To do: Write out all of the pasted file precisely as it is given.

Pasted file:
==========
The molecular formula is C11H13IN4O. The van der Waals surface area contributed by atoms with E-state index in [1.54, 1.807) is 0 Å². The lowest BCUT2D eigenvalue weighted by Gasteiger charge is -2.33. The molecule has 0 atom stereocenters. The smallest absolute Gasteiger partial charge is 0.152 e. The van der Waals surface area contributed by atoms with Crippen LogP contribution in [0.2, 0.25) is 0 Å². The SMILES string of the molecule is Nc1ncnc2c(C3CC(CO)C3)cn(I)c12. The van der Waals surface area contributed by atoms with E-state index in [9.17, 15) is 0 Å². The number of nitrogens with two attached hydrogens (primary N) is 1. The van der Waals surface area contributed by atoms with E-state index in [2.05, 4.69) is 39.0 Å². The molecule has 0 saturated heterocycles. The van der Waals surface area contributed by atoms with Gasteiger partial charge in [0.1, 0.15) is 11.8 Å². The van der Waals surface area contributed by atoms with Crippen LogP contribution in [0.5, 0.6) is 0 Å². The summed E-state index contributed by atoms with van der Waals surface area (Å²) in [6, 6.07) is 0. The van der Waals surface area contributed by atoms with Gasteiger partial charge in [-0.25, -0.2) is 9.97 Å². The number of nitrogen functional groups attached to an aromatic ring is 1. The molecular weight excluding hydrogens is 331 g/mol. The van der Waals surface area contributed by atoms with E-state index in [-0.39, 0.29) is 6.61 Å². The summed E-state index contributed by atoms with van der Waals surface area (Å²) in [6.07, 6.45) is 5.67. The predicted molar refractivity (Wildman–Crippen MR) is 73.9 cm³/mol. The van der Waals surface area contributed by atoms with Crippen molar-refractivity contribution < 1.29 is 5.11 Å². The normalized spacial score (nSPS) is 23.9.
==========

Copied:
The molecular formula is C11H13IN4O. The van der Waals surface area contributed by atoms with E-state index in [1.54, 1.807) is 0 Å². The lowest BCUT2D eigenvalue weighted by Gasteiger charge is -2.33. The molecule has 0 atom stereocenters. The smallest absolute Gasteiger partial charge is 0.152 e. The van der Waals surface area contributed by atoms with Crippen LogP contribution in [0.2, 0.25) is 0 Å². The SMILES string of the molecule is Nc1ncnc2c(C3CC(CO)C3)cn(I)c12. The van der Waals surface area contributed by atoms with E-state index in [9.17, 15) is 0 Å². The number of nitrogens with two attached hydrogens (primary N) is 1. The van der Waals surface area contributed by atoms with E-state index in [2.05, 4.69) is 39.0 Å². The molecule has 0 saturated heterocycles. The van der Waals surface area contributed by atoms with Gasteiger partial charge in [0.1, 0.15) is 11.8 Å². The van der Waals surface area contributed by atoms with Crippen LogP contribution in [0.5, 0.6) is 0 Å². The summed E-state index contributed by atoms with van der Waals surface area (Å²) in [6, 6.07) is 0. The van der Waals surface area contributed by atoms with Gasteiger partial charge in [-0.25, -0.2) is 9.97 Å². The number of nitrogen functional groups attached to an aromatic ring is 1. The molecular weight excluding hydrogens is 331 g/mol. The van der Waals surface area contributed by atoms with E-state index in [-0.39, 0.29) is 6.61 Å². The summed E-state index contributed by atoms with van der Waals surface area (Å²) in [6.07, 6.45) is 5.67. The predicted molar refractivity (Wildman–Crippen MR) is 73.9 cm³/mol. The van der Waals surface area contributed by atoms with Crippen molar-refractivity contribution < 1.29 is 5.11 Å². The normalized spacial score (nSPS) is 23.9.